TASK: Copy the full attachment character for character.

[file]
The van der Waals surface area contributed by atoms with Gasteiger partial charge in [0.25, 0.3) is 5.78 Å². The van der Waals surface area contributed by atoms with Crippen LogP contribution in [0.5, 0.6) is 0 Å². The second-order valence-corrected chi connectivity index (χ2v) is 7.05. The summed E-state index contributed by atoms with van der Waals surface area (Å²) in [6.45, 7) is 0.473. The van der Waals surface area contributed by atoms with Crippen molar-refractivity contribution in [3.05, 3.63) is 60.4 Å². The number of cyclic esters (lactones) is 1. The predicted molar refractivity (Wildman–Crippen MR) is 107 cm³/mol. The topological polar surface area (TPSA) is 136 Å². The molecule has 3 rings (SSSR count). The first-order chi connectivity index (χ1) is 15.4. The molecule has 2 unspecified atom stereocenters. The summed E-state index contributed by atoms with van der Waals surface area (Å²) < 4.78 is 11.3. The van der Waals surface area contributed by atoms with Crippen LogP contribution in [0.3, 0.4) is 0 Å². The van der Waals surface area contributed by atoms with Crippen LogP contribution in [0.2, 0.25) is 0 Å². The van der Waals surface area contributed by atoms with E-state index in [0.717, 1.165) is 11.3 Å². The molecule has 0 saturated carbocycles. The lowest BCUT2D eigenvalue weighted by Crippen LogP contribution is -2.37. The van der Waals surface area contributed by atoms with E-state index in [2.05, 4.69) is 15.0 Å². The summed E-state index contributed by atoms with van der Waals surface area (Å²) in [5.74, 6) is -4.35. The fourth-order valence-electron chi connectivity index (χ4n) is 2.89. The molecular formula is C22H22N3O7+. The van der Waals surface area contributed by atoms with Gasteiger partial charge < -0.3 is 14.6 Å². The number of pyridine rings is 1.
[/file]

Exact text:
The van der Waals surface area contributed by atoms with Gasteiger partial charge in [0.25, 0.3) is 5.78 Å². The van der Waals surface area contributed by atoms with Crippen LogP contribution in [0.5, 0.6) is 0 Å². The second-order valence-corrected chi connectivity index (χ2v) is 7.05. The summed E-state index contributed by atoms with van der Waals surface area (Å²) in [6.45, 7) is 0.473. The van der Waals surface area contributed by atoms with Crippen molar-refractivity contribution in [3.05, 3.63) is 60.4 Å². The number of cyclic esters (lactones) is 1. The predicted molar refractivity (Wildman–Crippen MR) is 107 cm³/mol. The topological polar surface area (TPSA) is 136 Å². The molecule has 3 rings (SSSR count). The first-order chi connectivity index (χ1) is 15.4. The molecule has 2 unspecified atom stereocenters. The summed E-state index contributed by atoms with van der Waals surface area (Å²) < 4.78 is 11.3. The van der Waals surface area contributed by atoms with Crippen LogP contribution in [0.3, 0.4) is 0 Å². The van der Waals surface area contributed by atoms with Crippen LogP contribution in [0.2, 0.25) is 0 Å². The van der Waals surface area contributed by atoms with E-state index in [0.717, 1.165) is 11.3 Å². The molecule has 0 saturated carbocycles. The lowest BCUT2D eigenvalue weighted by Crippen LogP contribution is -2.37. The van der Waals surface area contributed by atoms with E-state index in [2.05, 4.69) is 15.0 Å². The summed E-state index contributed by atoms with van der Waals surface area (Å²) in [5.74, 6) is -4.35. The fourth-order valence-electron chi connectivity index (χ4n) is 2.89. The molecular formula is C22H22N3O7+. The van der Waals surface area contributed by atoms with Gasteiger partial charge < -0.3 is 14.6 Å². The number of pyridine rings is 1.